Coronavirus: Calls for Dominic Cummings to resign after lockdown travel


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Prime Minister Dominic Cummings 'chief aide faces calls to resign after it turned out that he traveled from London to his parents' home in Durham with symptoms of coronavirus during isolation.

Mr. Cummings and his wife, who was also ill, stayed at his parents' home while secluded.

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The workers demanded that number 10 provide a "quick explanation" of Mr. Cummings' actions.

A source close to Mr. Cummings denied violating the coronavirus rules, saying the couple needed child care help.

They added that the couple had stayed in a separate building from the property.

Downing Street declined to comment on Friday night after the first story reported in the Guardian and the Daily Mirror newspapers.

The government has ordered anyone with symptoms of coronavirus to isolate themselves and not to leave – even for essential supplies – for seven days.

Meanwhile, Prime Minister Boris Johnson said in March that children should not be left with older grandparents or older parents. "who may be particularly vulnerable or belong to some of the vulnerable groups".

Labor spokesman said: "If correct, Prime Minister's chief counselor appears to have broken the lock rules. Government directives were very clear: stay at home and not travel not essential.

"The British people do not expect that there is one rule for them and one for Dominic Cummings."

Mr cummings attended meetings from the Scientific Emergency Advisory Group (Sage) – the scientific body that provides independent advice that shapes the government's response to coronaviruses.

On March 30, it was reported that Mr. Cummings, the former Vote Leave chief who was the architect of the Prime Minister's Brexit strategy, had developed symptoms of coronavirus and self-isolated at home.

A Durham police spokesperson, his officers were informed on March 31 "of reports that a person had traveled from London to Durham and was present at an address in the city".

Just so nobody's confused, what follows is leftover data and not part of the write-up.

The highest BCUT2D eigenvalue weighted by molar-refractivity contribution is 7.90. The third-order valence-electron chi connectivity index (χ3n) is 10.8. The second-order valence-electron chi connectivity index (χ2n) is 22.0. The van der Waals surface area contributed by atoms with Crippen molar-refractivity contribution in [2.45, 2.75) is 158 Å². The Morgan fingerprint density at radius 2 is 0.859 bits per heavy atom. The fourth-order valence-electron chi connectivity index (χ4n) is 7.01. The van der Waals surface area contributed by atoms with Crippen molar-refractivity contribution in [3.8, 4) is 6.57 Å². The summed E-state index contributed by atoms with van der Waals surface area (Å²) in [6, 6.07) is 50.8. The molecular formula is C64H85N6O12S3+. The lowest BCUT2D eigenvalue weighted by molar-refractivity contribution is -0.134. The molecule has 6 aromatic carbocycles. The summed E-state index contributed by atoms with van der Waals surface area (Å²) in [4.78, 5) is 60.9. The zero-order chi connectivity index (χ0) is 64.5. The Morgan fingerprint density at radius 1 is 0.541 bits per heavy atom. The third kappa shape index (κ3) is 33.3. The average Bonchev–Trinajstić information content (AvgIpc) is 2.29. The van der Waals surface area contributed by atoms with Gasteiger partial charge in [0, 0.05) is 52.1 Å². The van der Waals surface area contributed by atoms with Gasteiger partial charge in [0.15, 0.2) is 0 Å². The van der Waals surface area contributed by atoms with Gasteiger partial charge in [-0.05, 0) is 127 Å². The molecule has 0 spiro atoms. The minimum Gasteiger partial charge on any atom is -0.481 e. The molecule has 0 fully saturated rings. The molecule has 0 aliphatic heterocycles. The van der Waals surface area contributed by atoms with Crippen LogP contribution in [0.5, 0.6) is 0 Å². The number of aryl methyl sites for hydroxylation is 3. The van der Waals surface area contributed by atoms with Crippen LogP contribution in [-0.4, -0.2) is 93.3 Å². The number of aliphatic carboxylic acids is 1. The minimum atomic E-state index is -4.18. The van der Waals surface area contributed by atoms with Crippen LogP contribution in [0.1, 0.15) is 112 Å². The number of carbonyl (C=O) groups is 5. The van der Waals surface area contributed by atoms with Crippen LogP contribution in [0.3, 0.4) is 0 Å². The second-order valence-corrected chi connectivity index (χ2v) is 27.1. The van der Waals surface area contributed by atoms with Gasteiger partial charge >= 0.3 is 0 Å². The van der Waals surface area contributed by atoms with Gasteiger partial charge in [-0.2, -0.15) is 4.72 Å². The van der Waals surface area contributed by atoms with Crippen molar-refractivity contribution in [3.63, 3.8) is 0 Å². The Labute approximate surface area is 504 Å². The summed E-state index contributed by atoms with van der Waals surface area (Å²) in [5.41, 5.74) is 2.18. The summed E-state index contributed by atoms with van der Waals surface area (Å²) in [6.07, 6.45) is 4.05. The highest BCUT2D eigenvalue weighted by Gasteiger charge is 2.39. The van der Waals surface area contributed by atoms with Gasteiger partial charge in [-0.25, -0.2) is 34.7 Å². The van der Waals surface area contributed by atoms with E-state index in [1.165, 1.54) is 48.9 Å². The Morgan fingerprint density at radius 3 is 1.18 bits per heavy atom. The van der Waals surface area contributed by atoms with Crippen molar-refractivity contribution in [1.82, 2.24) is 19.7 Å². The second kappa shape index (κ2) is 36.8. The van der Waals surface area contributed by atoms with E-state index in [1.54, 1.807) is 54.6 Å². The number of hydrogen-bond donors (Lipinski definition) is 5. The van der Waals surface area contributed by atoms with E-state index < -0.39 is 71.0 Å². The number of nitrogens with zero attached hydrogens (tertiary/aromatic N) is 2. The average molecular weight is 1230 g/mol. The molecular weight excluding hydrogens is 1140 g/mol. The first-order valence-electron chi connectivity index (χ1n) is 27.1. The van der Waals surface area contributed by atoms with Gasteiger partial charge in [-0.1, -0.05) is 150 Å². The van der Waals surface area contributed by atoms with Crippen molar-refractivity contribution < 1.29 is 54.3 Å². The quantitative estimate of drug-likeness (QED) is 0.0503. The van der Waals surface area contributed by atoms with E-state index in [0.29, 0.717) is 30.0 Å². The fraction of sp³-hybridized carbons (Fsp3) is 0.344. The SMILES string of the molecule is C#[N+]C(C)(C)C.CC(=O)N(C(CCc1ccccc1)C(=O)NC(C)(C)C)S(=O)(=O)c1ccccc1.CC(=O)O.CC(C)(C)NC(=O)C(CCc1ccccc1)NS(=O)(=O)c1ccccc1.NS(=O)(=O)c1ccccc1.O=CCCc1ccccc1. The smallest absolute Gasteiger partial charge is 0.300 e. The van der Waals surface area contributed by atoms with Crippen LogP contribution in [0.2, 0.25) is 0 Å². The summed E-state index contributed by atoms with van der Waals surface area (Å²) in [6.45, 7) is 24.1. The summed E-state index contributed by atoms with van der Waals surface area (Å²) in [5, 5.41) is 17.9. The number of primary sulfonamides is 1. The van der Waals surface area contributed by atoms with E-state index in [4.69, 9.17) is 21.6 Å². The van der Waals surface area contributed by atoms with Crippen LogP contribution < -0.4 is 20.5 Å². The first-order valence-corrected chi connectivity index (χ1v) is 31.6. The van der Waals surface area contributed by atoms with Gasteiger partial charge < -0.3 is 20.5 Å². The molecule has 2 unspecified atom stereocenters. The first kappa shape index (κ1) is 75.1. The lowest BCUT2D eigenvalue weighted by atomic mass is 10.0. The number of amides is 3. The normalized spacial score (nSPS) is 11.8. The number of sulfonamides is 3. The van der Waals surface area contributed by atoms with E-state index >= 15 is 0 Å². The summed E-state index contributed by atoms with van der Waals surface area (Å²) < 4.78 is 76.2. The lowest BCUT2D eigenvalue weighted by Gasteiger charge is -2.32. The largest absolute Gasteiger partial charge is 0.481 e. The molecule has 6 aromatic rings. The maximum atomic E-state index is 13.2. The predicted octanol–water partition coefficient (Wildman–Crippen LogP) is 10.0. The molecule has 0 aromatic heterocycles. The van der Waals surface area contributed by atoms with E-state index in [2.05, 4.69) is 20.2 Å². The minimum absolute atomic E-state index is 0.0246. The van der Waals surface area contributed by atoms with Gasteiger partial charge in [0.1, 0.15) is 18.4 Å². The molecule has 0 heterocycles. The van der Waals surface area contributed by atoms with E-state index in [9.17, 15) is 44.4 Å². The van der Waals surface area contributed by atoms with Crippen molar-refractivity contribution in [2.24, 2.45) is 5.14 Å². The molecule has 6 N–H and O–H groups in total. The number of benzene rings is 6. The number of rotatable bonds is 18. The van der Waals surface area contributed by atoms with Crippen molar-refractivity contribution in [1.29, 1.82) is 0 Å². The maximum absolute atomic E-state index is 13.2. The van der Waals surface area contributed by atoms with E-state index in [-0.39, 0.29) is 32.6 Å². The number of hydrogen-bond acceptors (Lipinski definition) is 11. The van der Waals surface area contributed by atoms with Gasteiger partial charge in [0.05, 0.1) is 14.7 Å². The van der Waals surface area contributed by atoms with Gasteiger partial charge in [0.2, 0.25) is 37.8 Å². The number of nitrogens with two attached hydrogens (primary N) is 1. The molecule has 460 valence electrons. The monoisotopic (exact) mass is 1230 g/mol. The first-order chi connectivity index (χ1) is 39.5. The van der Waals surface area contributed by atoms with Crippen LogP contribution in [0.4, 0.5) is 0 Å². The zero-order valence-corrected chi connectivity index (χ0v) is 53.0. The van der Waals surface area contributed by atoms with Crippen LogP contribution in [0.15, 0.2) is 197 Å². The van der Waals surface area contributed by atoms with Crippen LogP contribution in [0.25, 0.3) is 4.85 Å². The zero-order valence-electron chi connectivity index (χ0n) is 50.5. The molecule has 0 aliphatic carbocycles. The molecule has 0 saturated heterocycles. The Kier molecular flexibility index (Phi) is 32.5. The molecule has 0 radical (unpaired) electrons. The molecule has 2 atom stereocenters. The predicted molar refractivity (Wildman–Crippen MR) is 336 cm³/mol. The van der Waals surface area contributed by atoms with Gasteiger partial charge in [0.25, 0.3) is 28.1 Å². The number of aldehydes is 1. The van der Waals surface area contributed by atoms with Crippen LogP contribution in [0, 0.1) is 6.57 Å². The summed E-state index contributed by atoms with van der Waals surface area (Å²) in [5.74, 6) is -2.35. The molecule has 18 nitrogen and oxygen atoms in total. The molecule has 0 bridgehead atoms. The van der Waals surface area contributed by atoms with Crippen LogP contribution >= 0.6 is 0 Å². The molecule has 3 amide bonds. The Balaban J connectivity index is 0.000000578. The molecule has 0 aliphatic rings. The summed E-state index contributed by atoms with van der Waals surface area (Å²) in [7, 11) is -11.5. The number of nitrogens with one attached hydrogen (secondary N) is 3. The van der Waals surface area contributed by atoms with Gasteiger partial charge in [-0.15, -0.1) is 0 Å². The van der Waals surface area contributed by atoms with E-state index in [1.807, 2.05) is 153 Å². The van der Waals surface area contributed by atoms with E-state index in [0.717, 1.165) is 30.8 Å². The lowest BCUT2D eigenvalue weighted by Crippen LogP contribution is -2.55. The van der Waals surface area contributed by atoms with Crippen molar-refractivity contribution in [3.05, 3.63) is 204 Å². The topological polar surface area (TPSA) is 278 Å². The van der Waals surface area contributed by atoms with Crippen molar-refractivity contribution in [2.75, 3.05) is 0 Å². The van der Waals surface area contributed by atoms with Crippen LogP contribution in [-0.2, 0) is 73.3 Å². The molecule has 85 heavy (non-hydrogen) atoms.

A statement added: "The agents contacted the owners of this address who confirmed that the person in question was present and isolated himself from part of the house.

"In accordance with guidelines from the national police, the police explained to the family the guidelines for self-isolation and reiterated the appropriate advice regarding essential travel."

The source close to Mr. Cummings told BBC political editor Laura Kuenssberg that he had not been contacted by the officers and made the trip because his parents could help take care of him. of his young child while he and his wife were both sick with symptoms of coronavirus.

Scottish National Party leader Westminster Ian Blackford said that Mr Cummings should resign or be removed from office by Mr Johnson and that this was a "key test of the leadership "for the Prime Minister.

Ed Davey, the interim leader of the Liberal Democrats, added: "If Dominic Cummings has broken the guidelines he will have to resign, it's that simple."

And speaking to the BBC Newsnight, former Conservative MP David Liddington, who was de facto deputy prime minister under Theresa May, said: "There are clearly serious questions that No. 10 will have to address, especially because the willingness of members of the public to follow government directions in general will be affected by this kind of story. "

Analysis

By Leila Nathoo, political correspondent

In the days when Dominic Cummings exhibited symptoms of coronavirus, there was only a limited set of reasons why people were allowed to leave their homes.

And the advice for anyone who was – and is – not to leave the house for at least seven days.

Keep in mind that there have already been other figures involved in the fight against the pandemic who had to resign for breaking the lock restrictions – the former chief medical officer of the & # 39; Scotland Catherine Calderwood and the chief scientist, Professor Neil Ferguson, who advised the government.

A source close to Dominic Cummings insists he has not broken the rules.

But for those at the top, being seen as even stretching the rules is detrimental.

In addition to raising accusations of hypocrisy, this may cause people to wonder why they should follow the rules, if those involved in enforcing them are not.

On March 31, the government recommended that the public stay at home and leave their address only for clearly defined reasons, including exercise, essential purchases, or medical needs.

At the time – and as it remains – those with symptoms of coronavirus are advised to self-isolate at home and not even leave for essential supplies, if possible, for seven days.

It was and still is prohibited leave your house to visit friends and family at their homes, while government advice for people aged 70 and over continues to minimize contact with others outside their homes.

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Media captionWho is Dominic Cummings?

Mr. Cummings, 48, shared his experience of self-isolation with his wife, Mary Wakefield, in the Spectator Magazine.

He said that "at the end of March and during the first two weeks of April, I was sick, so we were both locked up together".

When the positive result for Mr. Johnson's coronavirus test was announced on March 27, Downing Street said that Mr. Cummings was not sick. But within days, it was confirmed that the strategist had started to display symptoms of coronavirus.

Mr. Cummings was then photographed on Downing Street on April 14 after his recovery.


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